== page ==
NEW YORK--In the hunt for shareholder support for the merger between Hewlett-Packard and Compaq Computer, Michael Capellas has picked up the elusive trail of investors who might be inclined to say "Aye."
The Compaq CEO, speaking at the company's annual meeting for investors and analysts in New York, said he thinks that the company's largest shareholder, Putnam Investment Management, is behind the deal.
"They will not tell us point blank, but it is my belief that they are favorable," he said.
The merger proposal, despite widespread criticism of it, will stand on its own merits, with the keys being strategy and profitability, Capellas said.
The companies "have the winning hand," he said.
Capellas was responding to a question about David Woodley Packard's slamming of the merger in an advertisement in The Wall Street Journal on Wednesday. A footnote to the ad acknowledges that Packard worked at HP for three summers in the late 1950s.
"I am happy to hear that he was an intern, but when all is said and done the merger will depend on the strategic vision and whether you can make money at it," said Capellas, adding that institutional and individual investors will weigh the deal on its merits.
Armed with a bevy of slides, Capellas outlined the combined companies' product roadmap and said that HP and Compaq ?can cover the entire market with little overlap.?
In a question-and-answer session, Capellas and executives sounded ready to let shareholders decide on the deal. Capellas said the merger vote will take place March 28 or earlier. He added that he will meet early next week with Institutional Shareholder Services, a key player in the proxy fight, and said he will also get together with other big shareholders shortly. HP's Carly Fiorina met with ISS this week.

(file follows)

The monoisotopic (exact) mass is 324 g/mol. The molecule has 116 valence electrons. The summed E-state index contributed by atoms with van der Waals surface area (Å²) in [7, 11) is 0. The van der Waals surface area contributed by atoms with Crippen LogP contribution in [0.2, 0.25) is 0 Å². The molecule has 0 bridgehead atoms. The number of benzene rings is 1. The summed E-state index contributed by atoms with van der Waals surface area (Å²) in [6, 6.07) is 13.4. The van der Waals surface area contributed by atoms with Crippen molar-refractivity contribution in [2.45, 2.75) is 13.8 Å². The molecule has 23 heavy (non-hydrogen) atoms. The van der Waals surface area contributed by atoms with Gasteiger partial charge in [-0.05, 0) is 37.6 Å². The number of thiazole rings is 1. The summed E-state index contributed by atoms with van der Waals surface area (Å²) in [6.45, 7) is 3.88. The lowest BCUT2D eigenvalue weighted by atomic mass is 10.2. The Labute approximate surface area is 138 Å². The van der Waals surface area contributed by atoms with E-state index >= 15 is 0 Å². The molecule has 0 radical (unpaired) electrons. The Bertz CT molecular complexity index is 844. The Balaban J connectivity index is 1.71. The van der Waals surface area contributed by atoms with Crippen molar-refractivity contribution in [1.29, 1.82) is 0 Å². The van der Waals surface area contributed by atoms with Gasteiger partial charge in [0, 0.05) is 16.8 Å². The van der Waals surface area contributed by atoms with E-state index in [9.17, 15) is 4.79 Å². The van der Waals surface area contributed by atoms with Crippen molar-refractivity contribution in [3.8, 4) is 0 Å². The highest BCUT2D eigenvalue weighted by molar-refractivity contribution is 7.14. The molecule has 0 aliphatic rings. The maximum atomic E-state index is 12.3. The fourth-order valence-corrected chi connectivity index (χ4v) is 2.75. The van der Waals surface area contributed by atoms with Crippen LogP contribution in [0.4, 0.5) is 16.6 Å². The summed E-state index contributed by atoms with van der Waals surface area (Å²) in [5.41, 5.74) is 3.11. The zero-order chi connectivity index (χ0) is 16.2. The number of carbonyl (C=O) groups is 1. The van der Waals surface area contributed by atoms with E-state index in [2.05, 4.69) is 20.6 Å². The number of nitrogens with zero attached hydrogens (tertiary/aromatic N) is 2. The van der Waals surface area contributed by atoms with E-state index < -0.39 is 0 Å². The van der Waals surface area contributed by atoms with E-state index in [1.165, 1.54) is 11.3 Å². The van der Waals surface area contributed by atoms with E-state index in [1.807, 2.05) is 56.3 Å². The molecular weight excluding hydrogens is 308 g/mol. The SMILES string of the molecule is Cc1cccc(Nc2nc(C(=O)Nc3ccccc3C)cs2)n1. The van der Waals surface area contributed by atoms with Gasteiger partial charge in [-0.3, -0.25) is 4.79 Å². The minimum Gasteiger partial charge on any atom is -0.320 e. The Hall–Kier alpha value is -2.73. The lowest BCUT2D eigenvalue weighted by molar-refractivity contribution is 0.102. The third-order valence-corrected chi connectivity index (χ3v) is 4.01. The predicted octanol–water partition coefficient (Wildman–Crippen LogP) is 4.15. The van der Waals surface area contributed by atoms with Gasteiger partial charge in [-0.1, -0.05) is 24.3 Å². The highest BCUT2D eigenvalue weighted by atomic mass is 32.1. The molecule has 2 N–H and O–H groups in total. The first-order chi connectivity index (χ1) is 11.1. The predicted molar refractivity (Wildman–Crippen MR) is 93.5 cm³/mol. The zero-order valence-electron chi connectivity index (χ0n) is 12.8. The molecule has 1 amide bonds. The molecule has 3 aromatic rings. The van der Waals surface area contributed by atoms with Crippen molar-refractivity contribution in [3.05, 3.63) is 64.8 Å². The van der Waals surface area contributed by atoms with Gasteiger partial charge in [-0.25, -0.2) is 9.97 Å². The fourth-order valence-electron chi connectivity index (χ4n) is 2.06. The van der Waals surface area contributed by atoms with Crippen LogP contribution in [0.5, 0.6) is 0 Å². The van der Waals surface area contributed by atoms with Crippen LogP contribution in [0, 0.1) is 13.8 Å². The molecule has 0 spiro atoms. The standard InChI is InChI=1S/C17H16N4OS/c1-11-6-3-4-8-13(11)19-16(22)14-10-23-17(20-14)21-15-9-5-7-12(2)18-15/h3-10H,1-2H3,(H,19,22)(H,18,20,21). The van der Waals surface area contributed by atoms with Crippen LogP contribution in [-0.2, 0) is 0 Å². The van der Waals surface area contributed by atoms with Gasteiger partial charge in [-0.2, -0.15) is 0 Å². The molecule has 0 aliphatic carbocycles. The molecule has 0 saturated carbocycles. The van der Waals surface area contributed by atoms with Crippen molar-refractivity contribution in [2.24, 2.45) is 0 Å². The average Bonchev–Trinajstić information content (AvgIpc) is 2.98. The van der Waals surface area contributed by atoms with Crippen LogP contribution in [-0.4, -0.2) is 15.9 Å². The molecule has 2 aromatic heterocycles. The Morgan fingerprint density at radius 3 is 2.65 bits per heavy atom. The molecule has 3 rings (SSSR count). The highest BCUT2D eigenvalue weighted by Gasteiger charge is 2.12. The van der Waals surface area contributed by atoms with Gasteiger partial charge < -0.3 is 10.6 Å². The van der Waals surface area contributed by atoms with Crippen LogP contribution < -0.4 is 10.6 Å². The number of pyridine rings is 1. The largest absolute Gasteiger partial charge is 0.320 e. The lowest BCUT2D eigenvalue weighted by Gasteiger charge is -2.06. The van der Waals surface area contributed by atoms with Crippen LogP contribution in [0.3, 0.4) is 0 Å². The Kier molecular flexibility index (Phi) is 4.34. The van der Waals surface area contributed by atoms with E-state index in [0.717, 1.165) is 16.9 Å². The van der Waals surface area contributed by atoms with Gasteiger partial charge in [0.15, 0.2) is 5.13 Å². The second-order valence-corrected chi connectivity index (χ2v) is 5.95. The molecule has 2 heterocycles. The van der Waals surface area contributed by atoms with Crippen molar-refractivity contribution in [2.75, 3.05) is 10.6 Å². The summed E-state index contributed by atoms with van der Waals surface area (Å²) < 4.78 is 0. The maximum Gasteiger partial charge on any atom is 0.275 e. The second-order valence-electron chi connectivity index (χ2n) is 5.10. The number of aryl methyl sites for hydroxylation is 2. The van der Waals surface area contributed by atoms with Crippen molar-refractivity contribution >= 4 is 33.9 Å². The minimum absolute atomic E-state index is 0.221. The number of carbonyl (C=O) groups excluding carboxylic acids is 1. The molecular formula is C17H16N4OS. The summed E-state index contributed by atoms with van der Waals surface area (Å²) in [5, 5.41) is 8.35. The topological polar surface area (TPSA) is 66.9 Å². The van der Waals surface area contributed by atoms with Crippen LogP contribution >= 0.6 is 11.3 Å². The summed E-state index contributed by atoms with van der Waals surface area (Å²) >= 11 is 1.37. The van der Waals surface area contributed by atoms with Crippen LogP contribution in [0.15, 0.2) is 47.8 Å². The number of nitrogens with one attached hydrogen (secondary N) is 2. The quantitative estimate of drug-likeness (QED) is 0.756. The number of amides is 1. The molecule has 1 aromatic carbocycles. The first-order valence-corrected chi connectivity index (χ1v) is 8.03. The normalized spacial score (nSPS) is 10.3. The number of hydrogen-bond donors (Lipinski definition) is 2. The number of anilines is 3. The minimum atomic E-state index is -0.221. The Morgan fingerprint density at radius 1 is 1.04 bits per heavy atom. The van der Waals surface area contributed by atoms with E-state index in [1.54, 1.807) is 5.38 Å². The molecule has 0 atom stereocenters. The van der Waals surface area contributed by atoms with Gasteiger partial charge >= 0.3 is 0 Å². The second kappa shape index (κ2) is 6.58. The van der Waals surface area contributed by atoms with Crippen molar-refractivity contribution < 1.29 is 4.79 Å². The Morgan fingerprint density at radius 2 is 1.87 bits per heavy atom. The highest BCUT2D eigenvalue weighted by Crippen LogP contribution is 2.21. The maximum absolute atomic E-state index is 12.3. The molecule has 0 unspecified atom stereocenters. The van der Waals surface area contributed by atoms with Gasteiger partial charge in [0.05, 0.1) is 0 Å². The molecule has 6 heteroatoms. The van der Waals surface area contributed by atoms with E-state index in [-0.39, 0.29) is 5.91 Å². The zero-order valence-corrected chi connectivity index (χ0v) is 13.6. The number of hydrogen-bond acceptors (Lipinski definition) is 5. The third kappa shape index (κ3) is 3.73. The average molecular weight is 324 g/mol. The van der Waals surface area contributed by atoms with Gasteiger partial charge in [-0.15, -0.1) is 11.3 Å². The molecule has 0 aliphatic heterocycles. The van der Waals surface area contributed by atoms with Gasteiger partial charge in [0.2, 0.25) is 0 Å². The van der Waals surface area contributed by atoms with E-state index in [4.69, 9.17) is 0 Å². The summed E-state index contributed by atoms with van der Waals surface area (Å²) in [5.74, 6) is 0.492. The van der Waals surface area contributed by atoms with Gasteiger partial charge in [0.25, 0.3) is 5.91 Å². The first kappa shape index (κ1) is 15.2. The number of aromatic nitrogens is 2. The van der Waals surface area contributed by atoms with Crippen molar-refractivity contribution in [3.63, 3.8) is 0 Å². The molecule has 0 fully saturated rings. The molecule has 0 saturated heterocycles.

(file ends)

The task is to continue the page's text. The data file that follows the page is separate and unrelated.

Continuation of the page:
Capellas acknowledged there were challenges with the merger, but he said he was pleased with the planning process.
In response to criticism that tech mergers never work, Capellas said "there's no reason to believe that the consolidation of other industries can't happen here."
"It is the maturation of the tech sector," he said. "I don't think we are so different anymore, although some people may not want to admit it."
The European Union is expected to hold a hearing about the merger on Feb. 1, Capellas said, expressing optimism that the EU would view the deal favorably.
Capellas laid out Compaq's goals for 2002, which include building on the company's efforts in enterprise software and services, and striving to make its PC business profitable. The CEO said he was cautiously optimistic about a recovery in the economy and the information-technology sector.